An excerpt from the booklet essay by Trevor Johnston
Viewing The English Surgeon now in spring 2023 is a different experience from seeing it when it first appeared in 2007. Putin’s destructive military operation in Ukraine and the devastation it has wreaked on people and places, can’t help but leave us wondering how much of what we see in the film is still intact, and how many of the locals passing through its frames are still with us. For all the terrifying ravages that time has enacted on Ukraine however, the film itself remains forthrightly timeless, since the moral dilemmas at its thematic core will always never seem dated. It’s something which sets Smith’s film apart from many of the documentary features in recent circulation, where the journalistic imperative comes first, and the film’s impact is tied to the purported significance of its subject matter, exposing injustices in the social, political, environmental or even historical sphere. Not insubstantial work can, evidently, derive from a film-maker driven by conscience or an ideological agenda, yet the ultimate effect of being told as a viewer that bad things are, like, bad, doesn’t quite provide the telling charge of compassion or indeed the broader view on a daunting moral landscape that Smith’s expertly achieved offering has in store for us.
As a filmmaker, Smith himself had quite a journey to reach this point of accomplishment. Hailing from Melbourne, he mixed with the likes of musician Nick Cave (their long collaboration offering dividends here in the beautifully reflective score co-authored by Warren Ellis) and future movie director John Hillcoat while still at film school in the city. There an abiding impression was formed by the good offices of a tutor who quite literally locked the students in a room and projected sundry 16mm classics of the America avant-garde. Smith was entranced by the images which the legendary Maya Deren captured in Haiti and vowed that some day he would make it himself to that oft-benighted corner of the Caribbean. In 1987, he was working there as an assistant to two Haitian filmmakers reporting on the country’s first general election after the corrupt Duvalier dynasty, which erupted in bloodshed and saw Smith himself wounded in the aftermath of a massacre of 23 people they had uncovered. Fortunate to survive, he subsequently recuperated in London, but driven by years of PTSD he eventually felt compelled to film his journey back to Haiti to find the perpetrator who pulled the trigger. The result In Search of a Killer later screened in BBC2’s ground-breaking Video Diaries series in 1992, the whole cathartic experience inspiring in Smith a sense of the power of on-camera testimony, both to capture life-changing moments and to allow the viewer to participate in them. Thus was born his abiding faith in the power of observational documentary, honed by working in British TV over the next decade. Credits include the Grierson Award-nominated series Danger! Unexploded Bomb, focusing on the exploits of WW2 bomb disposal teams, and an episode of the 2004 season of the BBC’s long-running surgical docu-series Your Life in Their Hands which first paired him with Henry Marsh. Their collaborative working relationship then sparked the idea of filming Marsh’s work in the Ukraine, where access for the cameras would be easier to negotiate than in the UK. Thus, Smith’s first feature-length project moved towards production.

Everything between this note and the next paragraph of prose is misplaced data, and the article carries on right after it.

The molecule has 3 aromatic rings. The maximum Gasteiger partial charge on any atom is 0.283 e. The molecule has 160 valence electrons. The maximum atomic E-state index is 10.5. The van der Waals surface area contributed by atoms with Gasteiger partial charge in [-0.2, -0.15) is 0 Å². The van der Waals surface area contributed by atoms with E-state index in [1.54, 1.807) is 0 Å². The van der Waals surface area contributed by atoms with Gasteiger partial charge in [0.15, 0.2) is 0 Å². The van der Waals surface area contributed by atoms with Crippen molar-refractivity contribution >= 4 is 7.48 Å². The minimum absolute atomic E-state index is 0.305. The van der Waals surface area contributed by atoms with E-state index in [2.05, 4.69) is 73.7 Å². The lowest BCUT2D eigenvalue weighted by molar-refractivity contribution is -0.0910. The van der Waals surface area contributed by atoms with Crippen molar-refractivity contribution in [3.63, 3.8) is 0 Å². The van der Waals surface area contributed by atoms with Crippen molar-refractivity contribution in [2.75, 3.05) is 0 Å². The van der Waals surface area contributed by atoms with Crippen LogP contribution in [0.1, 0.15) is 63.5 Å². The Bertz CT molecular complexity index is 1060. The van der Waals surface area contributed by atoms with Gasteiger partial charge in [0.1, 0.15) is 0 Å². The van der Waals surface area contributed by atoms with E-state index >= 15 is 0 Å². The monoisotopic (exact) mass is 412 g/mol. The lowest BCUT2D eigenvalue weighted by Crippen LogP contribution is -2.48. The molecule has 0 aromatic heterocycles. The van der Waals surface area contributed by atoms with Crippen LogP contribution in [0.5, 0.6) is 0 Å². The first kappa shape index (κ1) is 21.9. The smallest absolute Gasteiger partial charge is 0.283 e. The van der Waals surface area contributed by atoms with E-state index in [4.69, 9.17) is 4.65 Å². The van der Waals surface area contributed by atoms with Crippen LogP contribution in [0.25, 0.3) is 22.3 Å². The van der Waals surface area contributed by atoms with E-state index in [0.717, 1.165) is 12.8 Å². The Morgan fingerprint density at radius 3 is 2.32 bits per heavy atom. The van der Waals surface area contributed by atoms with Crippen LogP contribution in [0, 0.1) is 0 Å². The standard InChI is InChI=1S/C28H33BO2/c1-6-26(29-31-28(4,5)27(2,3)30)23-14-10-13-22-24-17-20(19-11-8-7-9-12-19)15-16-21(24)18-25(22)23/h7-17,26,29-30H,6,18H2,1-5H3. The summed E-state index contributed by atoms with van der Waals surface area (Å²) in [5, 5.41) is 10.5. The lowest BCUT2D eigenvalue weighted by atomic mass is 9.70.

It’s an observational doc, so all you have to do is turn up with the cameras and observe, right? Far from it. As Smith maintains in his subsequent career as a doc development guru and mentor to aspiring film-makers, the most important work is always done before you turn the camera on. At its best, like this prime example, observational documentary should appear to grasp reality in flight before our eyes, yet such seeming spontaneity is pre-conceived, shaped and structured in such a way that the shooting of it should be an attempt to match up to the film-maker’s already planned-out narrative template. The moments of reflection we hear from Mr Marsh in the midst of the action, which do so much to define the piece’s thematic contours, come from Smith the interviewer knowing exactly what he needs Marsh to say at any given moment for the sake of the overall narrative through-line of the film. Indeed, The English Surgeon is so expertly constructed you can actually pick it apart as if it were a fine example of dramatic screenwriting.
Trevor Johnston's complete essay, from which this excerpt is taken, appears in the booklet which accompanies the release.
i. An update on the film with Henry Marsh (2009)
ii. Royal Television Society - Geoffrey Smith: A life spent telling stories
iii. 2023 interview with surgeon Henry Marsh
iv. PBS interview with Geoffrey Smith